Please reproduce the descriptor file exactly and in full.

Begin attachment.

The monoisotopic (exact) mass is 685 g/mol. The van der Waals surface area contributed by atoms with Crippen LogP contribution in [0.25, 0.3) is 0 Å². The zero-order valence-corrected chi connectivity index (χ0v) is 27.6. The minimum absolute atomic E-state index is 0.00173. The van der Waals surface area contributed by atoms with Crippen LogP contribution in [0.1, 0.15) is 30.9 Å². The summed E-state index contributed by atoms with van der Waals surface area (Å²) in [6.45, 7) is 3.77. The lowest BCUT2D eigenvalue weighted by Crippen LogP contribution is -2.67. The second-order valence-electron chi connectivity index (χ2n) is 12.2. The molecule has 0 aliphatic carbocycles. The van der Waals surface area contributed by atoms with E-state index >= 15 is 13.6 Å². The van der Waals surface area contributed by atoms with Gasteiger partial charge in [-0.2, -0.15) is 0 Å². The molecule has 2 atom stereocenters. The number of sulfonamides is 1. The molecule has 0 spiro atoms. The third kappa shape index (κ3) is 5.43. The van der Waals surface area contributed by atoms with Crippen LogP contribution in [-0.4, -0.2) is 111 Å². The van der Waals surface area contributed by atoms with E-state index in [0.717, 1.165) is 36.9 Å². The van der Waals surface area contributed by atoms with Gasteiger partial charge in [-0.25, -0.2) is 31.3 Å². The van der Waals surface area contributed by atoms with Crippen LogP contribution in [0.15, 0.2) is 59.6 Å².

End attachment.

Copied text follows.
The monoisotopic (exact) mass is 685 g/mol. The van der Waals surface area contributed by atoms with Crippen LogP contribution in [0.25, 0.3) is 0 Å². The zero-order valence-corrected chi connectivity index (χ0v) is 27.6. The minimum absolute atomic E-state index is 0.00173. The van der Waals surface area contributed by atoms with Crippen LogP contribution in [0.1, 0.15) is 30.9 Å². The summed E-state index contributed by atoms with van der Waals surface area (Å²) in [6.45, 7) is 3.77. The lowest BCUT2D eigenvalue weighted by Crippen LogP contribution is -2.67. The second-order valence-electron chi connectivity index (χ2n) is 12.2. The molecule has 0 aliphatic carbocycles. The van der Waals surface area contributed by atoms with E-state index >= 15 is 13.6 Å². The van der Waals surface area contributed by atoms with Gasteiger partial charge in [-0.2, -0.15) is 0 Å². The molecule has 2 atom stereocenters. The number of sulfonamides is 1. The molecule has 0 spiro atoms. The third kappa shape index (κ3) is 5.43. The van der Waals surface area contributed by atoms with Crippen LogP contribution in [-0.4, -0.2) is 111 Å². The van der Waals surface area contributed by atoms with E-state index in [0.717, 1.165) is 36.9 Å². The van der Waals surface area contributed by atoms with Gasteiger partial charge in [-0.25, -0.2) is 31.3 Å². The van der Waals surface area contributed by atoms with Crippen LogP contribution in [0.15, 0.2) is 59.6 Å².